, if it were proper to name them in arms with an enemy; a conflict similar in char: this place, equally deserving the benefits of this acter to that through which we have lately passed section, as the deranged officers of the regular in defence of our dearest rights; in defence of the army. 'Sir, the honorable chairman of the Milivery attributes of sovereignty. We may be cold tary Committee has reminded us, that we grant that, at a period so eventful, we may solicit in land to privates, and asks, why we withhold it vain the heroes of the country to wear our com- from officers ? Sir, there is a great difference mission, and to fight our battles. They will be between the pecuniary compensation afforded a deterred from entering our service, from the illib- private, and an officer. Besides, by the terms of erality which the history of our conduct, in rela- your contract with the private soldier, when he tion to the deranged officers, will disclose, should entered the service you promised him land; no this section be rejected.
such contract exists, no such promise was made Sir, I do not believe that such a state of things in relation to the officers. The same gentleman, will ever occur. Real vision, in my judgment, when speaking of the advantages extended to the will never behold this fanciful picture. History militia, with a view to do away the imputation will record that we have complied with every that the deranged officers of the regular army legal and moral obligation imposed on us in ref. are the favored objects of our partiality, remarked, erence to these deranged officers. Have they that we place the militia, when wounded, on the been wounded ? we inscribe their names, as in- pension list. Sir, this privilege is common 10 valid officers, on the roll of pensioners of the militia and regulars; and, therefore, cannot be United States. Have officers been slain in bat. adduced to justify the distinction to which I tle ? we grant a gratuity, for a term of years, 10 have adverted. their legal representatives. Sir, without advert But my estimable friend from Kentucky com. ing to all the provisions upon this subject, suffice plains of our turning the deranged officers upon it to say, thai history will proclaim the justice ihe world without the means of support. Sir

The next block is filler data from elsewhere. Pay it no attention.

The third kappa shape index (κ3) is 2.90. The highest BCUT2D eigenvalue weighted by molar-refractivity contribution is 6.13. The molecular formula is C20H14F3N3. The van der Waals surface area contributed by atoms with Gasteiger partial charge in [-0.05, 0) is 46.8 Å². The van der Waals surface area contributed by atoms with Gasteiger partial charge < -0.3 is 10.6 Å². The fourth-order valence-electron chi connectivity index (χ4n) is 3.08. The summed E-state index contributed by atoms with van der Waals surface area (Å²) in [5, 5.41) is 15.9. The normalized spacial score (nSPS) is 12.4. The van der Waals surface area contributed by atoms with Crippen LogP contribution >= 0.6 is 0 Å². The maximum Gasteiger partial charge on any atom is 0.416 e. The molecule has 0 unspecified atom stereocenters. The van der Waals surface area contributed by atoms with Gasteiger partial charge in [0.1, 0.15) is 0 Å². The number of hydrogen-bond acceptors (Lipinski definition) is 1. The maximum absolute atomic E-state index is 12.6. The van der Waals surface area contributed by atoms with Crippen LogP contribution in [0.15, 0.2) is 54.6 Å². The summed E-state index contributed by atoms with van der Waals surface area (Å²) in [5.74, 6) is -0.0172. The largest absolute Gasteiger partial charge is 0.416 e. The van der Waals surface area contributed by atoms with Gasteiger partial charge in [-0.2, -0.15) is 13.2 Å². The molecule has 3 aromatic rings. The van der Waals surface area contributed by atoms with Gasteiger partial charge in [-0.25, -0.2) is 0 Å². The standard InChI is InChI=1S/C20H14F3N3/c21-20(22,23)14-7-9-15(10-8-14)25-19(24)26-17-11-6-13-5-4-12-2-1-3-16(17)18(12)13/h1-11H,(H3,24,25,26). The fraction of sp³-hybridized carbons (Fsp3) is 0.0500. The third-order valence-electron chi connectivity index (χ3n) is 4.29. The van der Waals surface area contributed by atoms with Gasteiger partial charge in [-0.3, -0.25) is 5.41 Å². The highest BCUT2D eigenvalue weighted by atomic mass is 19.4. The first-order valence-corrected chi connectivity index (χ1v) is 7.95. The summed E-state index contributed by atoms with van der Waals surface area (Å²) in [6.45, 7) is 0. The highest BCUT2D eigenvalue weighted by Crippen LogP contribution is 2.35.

, and munificence of the conduct of the Govern when the people have no business for their public ment in regard to the Army. Thus, sir, the pe- servants to perform, when the necessity which riod, I apprehend, will never arrive when men of induced their official elevation ceases to exist, it military talents and heroic cast of character, in 1 is just and proper they should retire to private
H. OF R.
life; of this practice no one can, of right, come into the lowest depths of despair and desponden. plain. We maintain no sinecures in this Repub; cy. From what quarter did the first ray of hope lic. Mr. Chairman, from the best reflection I beam upon you? From the North west-Kenhave been able to bestow upon the subject of this tucky's venerable chief, at the head of her volun. section, I am induced to believe it ought not to teer militia, in the capture of the British Army be adopted. If, however, it shall obtain, I hope under Proctor, and the dispersion of the Indians its benefits will be confined to captains and suball with the slaughter of their favorite leader, brought eros. Thus, sir, I am constrained, from a sense you relief. Despair and despondency disappeared of duty, to oppose, upon this occasion, the wishes like an unwelcome guest. Confidence and hope of my honorable friend, the chairman of the succeeded. Bonfires and illuminations in all Military Committee, with whom I am generally parts of the United States evidenced the change happy and proud to act in concert.